(Many have gone on to land plum jobs in the industry, too; Gigi Semone is the executive director of the Governor’s Office of Motion Picture and Television Development; Elizabeth Petit and Debra Nathin Solomons went on to prominent jobs in the New York publicity offices for 20th Century Fox and Warner Bros., respectively.)
Ms. Siegal said that she has taken steps to rein in her temper.
“I went to a Freudian analyst a thousand years ago and told him I was always late and always yelling,” she said. “He said, ‘Buy a watch and be explicit.’”
“Miscommunication is what sends me into a rage,” she said.
Regardless, even her friends would not list restraint as a classic Peggy quality. Eddie Redmayne recalled her pushing him into a conversation between Ben Affleck and George Clooney at a party for “Argo” a few years ago, when he was largely unknown in America, blurting only, “He speaks German!”
“No name, no pleasantries, just that,” Mr. Redmayne said. As the two movie stars stared quizzically, Mr. Redmayne quickly shuffled off, mortified. Ms. Siegal, it turns out, knew that Mr. Clooney was casting his World War II film, “The Monuments Men.” The only problem: Mr. Redmayne did not speak German — “not a word, zilch.”
“For Peggy,” he added, “that was not even the most minor of hurdles.”
Her lack of a filter has made her a target in the gossip columns. This past spring, they painted Ms. Siegal as a Marie Antoinette in Manolo Blahniks after she told The Wall Street Journal that Mayor Bill De Blasio and his wife, Chirlane McCray, had “made themselves socially irrelevant” by skipping the Met Costume Gala. “It is a major shortcoming not to mingle with all classes,” she had said.
Richard Johnson of the Page Six gossip column often has tarred her with sobriquets like “the pushy publicist” or “perpetually petulant publicist.”
“For years, I’ve been called ‘pushy,’” Ms. Siegal said. “Well, you don’t call David Geffen ‘pushy.’”
While she has had public tiffs with the likes of Jerry Della Femina, the adman and Hamptons power broker, perhaps her most meaningful face-off is with the Cinema Society’s Andrew Saffir, the former Ralph Lauren executive who has elbowed his way into a professional niche that Ms. Siegal basically invented; his company holds some 70 events a year.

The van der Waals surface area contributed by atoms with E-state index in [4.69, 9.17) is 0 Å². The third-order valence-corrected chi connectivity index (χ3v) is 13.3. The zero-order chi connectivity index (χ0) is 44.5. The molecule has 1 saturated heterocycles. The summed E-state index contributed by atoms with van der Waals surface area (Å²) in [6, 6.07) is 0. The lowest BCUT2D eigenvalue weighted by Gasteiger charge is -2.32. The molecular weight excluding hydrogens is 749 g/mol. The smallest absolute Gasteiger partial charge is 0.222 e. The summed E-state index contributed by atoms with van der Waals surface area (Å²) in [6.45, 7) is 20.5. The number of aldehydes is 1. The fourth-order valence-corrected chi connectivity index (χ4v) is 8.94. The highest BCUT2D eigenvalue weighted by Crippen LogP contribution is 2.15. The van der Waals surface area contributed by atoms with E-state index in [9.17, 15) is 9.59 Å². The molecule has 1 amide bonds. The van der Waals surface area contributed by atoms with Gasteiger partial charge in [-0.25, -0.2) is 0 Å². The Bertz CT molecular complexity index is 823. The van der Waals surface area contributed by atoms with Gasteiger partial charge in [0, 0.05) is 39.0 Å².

To set himself apart, Mr. Saffir has claimed downtown as his turf, holding fashion-heavy screening parties at nightclubs or rooftop bars like Mr. Purple, on the Lower East Side, that draw guests like Prabal Gurung and Michael Stipe.
“A lot of Upper East Side people will come downtown, at least for the right event,” Mr. Saffir said. “Not a lot of downtown people will go to the Upper East Side.”
To Ms. Siegal, her relationships built up over three decades protect her market dominance, particularly with prestige, “intellectual” films, and she is quick to dismiss any suggestion of a rivalry with Mr. Saffir.
“I’ve been in the Academy since 1986,” she said. “I have impeccable relationships with directors. He has impeccable relationships with models.”
Besides, Ms. Siegal said, she has already tried to colonize downtown. In 2000, she joined forces with Lizzie Grubman, the publicity dynamo 23 years her junior.
The professional marriage lasted about a year. It did not help that Ms. Grubman became a tabloid staple after backing her Mercedes S.U.V. into a crowd at a Southampton nightclub, injuring 16 people. Ms. Siegal said that ultimately, the generation gap was too great.
“I went downtown because I thought I needed to be young,” Ms. Siegal said. “I would say, ‘All the President’s Men.’ She’d say, ‘What’s that?’ She would say, ‘Do you know Snoop Dogg?’ I’d say, ‘Who the hell is that?’”
“I was in the wrong part of town,” Ms. Siegal said.
“New York magazine once did a cover story on ‘Downward Mobility,’” Ms. Siegal recalled while lurching through traffic in the backseat of a blue Lincoln on a weekday night in January. “They had someone going down these steps on the cover. I thought: ‘Oh, my God, that cannot be me. I’d kill myself.’”
On her way to meet an old friend, John Travolta, at her party for his new FX mini-series, “The People v. O. J. Simpson: American Crime Story,” at Monkey Bar, it seemed clear that Ms. Siegal is in no hurry to leave the social pinnacle she spent a lifetime clawing to reach.